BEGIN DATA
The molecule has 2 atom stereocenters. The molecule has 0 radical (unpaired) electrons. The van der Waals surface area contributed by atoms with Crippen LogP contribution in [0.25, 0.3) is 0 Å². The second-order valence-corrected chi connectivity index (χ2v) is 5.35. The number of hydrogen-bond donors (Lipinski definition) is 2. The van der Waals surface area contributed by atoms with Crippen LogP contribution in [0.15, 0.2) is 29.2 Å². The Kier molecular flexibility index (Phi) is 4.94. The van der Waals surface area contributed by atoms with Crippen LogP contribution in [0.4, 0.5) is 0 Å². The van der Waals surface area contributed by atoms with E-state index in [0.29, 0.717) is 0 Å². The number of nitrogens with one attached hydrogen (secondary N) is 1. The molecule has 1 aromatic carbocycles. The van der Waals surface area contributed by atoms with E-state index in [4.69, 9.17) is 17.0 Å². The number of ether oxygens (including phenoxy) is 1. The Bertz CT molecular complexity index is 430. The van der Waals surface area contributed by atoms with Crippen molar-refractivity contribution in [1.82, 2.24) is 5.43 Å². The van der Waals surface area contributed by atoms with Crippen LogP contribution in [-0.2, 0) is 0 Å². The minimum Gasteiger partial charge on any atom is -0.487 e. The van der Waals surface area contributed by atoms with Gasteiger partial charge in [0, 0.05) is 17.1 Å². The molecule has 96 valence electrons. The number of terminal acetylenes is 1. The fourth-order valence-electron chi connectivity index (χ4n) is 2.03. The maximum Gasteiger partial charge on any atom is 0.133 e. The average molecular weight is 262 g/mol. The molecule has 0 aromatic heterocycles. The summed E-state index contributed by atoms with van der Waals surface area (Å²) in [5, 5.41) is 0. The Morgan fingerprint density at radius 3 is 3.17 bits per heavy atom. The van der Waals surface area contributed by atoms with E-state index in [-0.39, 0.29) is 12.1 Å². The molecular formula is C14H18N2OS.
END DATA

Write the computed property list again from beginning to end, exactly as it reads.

The molecule has 2 atom stereocenters. The molecule has 0 radical (unpaired) electrons. The van der Waals surface area contributed by atoms with Crippen LogP contribution in [0.25, 0.3) is 0 Å². The second-order valence-corrected chi connectivity index (χ2v) is 5.35. The number of hydrogen-bond donors (Lipinski definition) is 2. The van der Waals surface area contributed by atoms with Crippen LogP contribution in [0.15, 0.2) is 29.2 Å². The Kier molecular flexibility index (Phi) is 4.94. The van der Waals surface area contributed by atoms with Crippen LogP contribution in [0.4, 0.5) is 0 Å². The van der Waals surface area contributed by atoms with E-state index in [0.29, 0.717) is 0 Å². The number of nitrogens with one attached hydrogen (secondary N) is 1. The molecule has 1 aromatic carbocycles. The van der Waals surface area contributed by atoms with E-state index in [4.69, 9.17) is 17.0 Å². The number of ether oxygens (including phenoxy) is 1. The Bertz CT molecular complexity index is 430. The van der Waals surface area contributed by atoms with Crippen molar-refractivity contribution in [1.82, 2.24) is 5.43 Å². The van der Waals surface area contributed by atoms with Crippen LogP contribution in [-0.2, 0) is 0 Å². The minimum Gasteiger partial charge on any atom is -0.487 e. The van der Waals surface area contributed by atoms with Gasteiger partial charge in [0, 0.05) is 17.1 Å². The molecule has 96 valence electrons. The number of terminal acetylenes is 1. The fourth-order valence-electron chi connectivity index (χ4n) is 2.03. The maximum Gasteiger partial charge on any atom is 0.133 e. The average molecular weight is 262 g/mol. The molecule has 0 aromatic heterocycles. The summed E-state index contributed by atoms with van der Waals surface area (Å²) in [5, 5.41) is 0. The Morgan fingerprint density at radius 3 is 3.17 bits per heavy atom. The van der Waals surface area contributed by atoms with E-state index in [-0.39, 0.29) is 12.1 Å². The molecular formula is C14H18N2OS.